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New polls: Has Donald Trump bubble burst? (+video)

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(Read caption) Republican presidential candidate, businessman Donald Trump, speaks at an event sponsored by the Greater Charleston Business Alliance and the South Carolina African American Chamber of Commerce at the Charleston Area Convention Center in North Charleston, S.C., Wednesday, Sept. 23, 2015.

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There’s a bunch of new national polls out this week, and Donald Trump’s numbers aren’t quite as luxurious as they used to be.

A CNN/ORC survey released Sunday showed Mr. Trump down eight percentage points since the beginning of September, from 32 to 24 percent. That’s still good for first in the GOP field, but Carly Fiorina has rocketed into second place in the CNN numbers, rising to 15 percent from 3 percent prior to the second Republican debate.

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A Bloomberg Politics poll released Thursday had Trump lower, at 21 percent. That’s not a drop, though: It’s flat, the same number he had in a corresponding August survey. Ben Carson is second in this one, at 16 percent. Ms. Fiorina is third, with 11 percent (up from 1 percent in August).

A just-released Quinnipiac poll puts Trump at 25 percent, down a bit from 28 percent four weeks earlier. And a new Fox News survey puts him at 26 percent, up from 25 percent in late August. Both of these changes could be noise, since they’re within the pollsters’ margin of error.

Depending on how you crunch all Trump’s polls together, his trend line is essentially flat, or a slow decline. The rolling average of major surveys at RealClearPolitics shows Trump falling from a peak of 30.5 percent on Sept. 18 to 24 percent today. His overall lead hasn’t changed much, though, as second-place runner Dr. Carson has seen a similar dip in his RCP figure.

But he’s no longer going up. And if the shark isn’t moving forward, is it doomed? Has the collapse of The Donald’s presidential bid finally begun?

After all, there have been empty seats at some recent Trump rallies. In the Fox survey, respondents said by a 4-to-1 margin that Fiorina did better than Trump in the last debate. He was oddly subdued on Stephen Colbert’s “Late Show.”

Some top pundits think this all adds up.

“Several new polls out all showing the same thing: Trump balloon slowly deflating,” tweeted New Yorker writer Ryan Lizza.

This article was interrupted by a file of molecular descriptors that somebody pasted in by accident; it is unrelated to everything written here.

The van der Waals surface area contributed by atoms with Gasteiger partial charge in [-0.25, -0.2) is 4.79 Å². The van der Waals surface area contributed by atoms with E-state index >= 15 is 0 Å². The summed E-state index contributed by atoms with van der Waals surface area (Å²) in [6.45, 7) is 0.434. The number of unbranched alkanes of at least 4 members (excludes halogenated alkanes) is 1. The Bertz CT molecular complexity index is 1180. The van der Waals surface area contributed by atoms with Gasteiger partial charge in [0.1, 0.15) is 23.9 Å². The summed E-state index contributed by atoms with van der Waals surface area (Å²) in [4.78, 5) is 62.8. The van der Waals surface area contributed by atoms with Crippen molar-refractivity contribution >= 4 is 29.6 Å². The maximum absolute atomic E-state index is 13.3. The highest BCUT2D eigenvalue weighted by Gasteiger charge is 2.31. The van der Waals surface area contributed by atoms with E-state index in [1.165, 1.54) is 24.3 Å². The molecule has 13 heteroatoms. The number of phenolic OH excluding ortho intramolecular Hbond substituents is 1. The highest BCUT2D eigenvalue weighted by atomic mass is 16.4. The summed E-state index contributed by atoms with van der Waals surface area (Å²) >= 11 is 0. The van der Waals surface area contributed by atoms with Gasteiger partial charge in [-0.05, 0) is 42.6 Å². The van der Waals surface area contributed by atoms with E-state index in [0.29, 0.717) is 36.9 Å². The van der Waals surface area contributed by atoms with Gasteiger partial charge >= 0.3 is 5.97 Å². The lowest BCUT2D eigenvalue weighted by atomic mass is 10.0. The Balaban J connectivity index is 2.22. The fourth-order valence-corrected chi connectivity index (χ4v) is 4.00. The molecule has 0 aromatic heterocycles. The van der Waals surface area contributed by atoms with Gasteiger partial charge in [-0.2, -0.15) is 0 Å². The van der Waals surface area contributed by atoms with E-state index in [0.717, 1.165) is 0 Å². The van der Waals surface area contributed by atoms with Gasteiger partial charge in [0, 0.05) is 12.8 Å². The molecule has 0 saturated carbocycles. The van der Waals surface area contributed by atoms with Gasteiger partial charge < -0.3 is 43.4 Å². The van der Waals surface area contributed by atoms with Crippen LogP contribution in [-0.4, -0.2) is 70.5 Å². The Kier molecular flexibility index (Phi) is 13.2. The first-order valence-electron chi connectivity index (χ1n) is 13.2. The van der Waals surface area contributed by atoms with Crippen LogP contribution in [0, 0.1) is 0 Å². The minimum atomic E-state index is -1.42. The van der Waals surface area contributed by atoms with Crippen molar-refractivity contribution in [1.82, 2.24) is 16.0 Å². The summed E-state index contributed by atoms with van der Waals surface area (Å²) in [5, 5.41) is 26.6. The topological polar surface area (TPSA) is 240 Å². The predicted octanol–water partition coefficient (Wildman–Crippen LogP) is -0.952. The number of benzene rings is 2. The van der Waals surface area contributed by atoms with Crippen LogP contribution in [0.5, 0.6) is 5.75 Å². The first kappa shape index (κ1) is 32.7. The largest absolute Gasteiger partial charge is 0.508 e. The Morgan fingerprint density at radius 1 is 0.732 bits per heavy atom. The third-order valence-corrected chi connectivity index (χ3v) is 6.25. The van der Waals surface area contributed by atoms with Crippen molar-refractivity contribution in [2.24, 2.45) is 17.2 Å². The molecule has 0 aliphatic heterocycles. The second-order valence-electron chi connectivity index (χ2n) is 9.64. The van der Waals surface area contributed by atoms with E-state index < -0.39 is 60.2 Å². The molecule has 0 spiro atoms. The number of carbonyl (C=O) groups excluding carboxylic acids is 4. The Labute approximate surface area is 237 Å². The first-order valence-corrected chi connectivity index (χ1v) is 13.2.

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“Trump is now at war with just about anybody in sight – Fox News, Carly Fiorina, Jeb Bush, and now Marco Rubio, his critique of whom includes his youth and his propensity to perspire,” writes ABC News’s Rick Klein Thursday morning. “It suggests a potential inflection point in a GOP race Trump has owned virtually from the moment he got on that escalator.”

Hmm. The words “suggests” and “potential” in that statement could be key. We’d say it’s way too early to call an end to the Summer of Trump and declare Fall the season of Fiorina. The punditocracy has been overeager to predict Trump’s decline.

Remember when his dismissal of GOP Sen. John McCain’s hero status was going to end his campaign? Or how he was doomed due to his attack on Fox News personality Megyn Kelly?

We’ve learned our lesson. Trump has a core of hard support from voters who rally to his harsh anti-undocumented-immigrant rhetoric. A slight decline doesn’t automatically presage further drops. Trump could stay at this level for months to come.

Or he could indeed plummet. The point is that in politics, past results don’t always predict future performance. Trump’s not doomed just because he won’t keep rising up in the polls to somewhere near 100 percent support, writes the Washington Monthly’s Ed Kilgore.

“ ‘[M]omentum’ in politics is an incredibly overrated and sometimes imaginary quality,” according to Mr. Kilgore.

And Trump remains a media magnet. At time of writing, four of the six most recent posts from The Washington Post “Fix” political blog dealt with Trump in some manner. Six of the seven top picks at the right-leaning Hot Air website have “Trump” somewhere in their headline. National Review’s “Corner” blog had posted twice on Trump before noon Thursday. You get the picture.

Trump has long operated his business empire on the theory that it is better to be the subject of negative reports than to be ignored. His presidential campaign may end up a lab experiment in the political utility of that theory.


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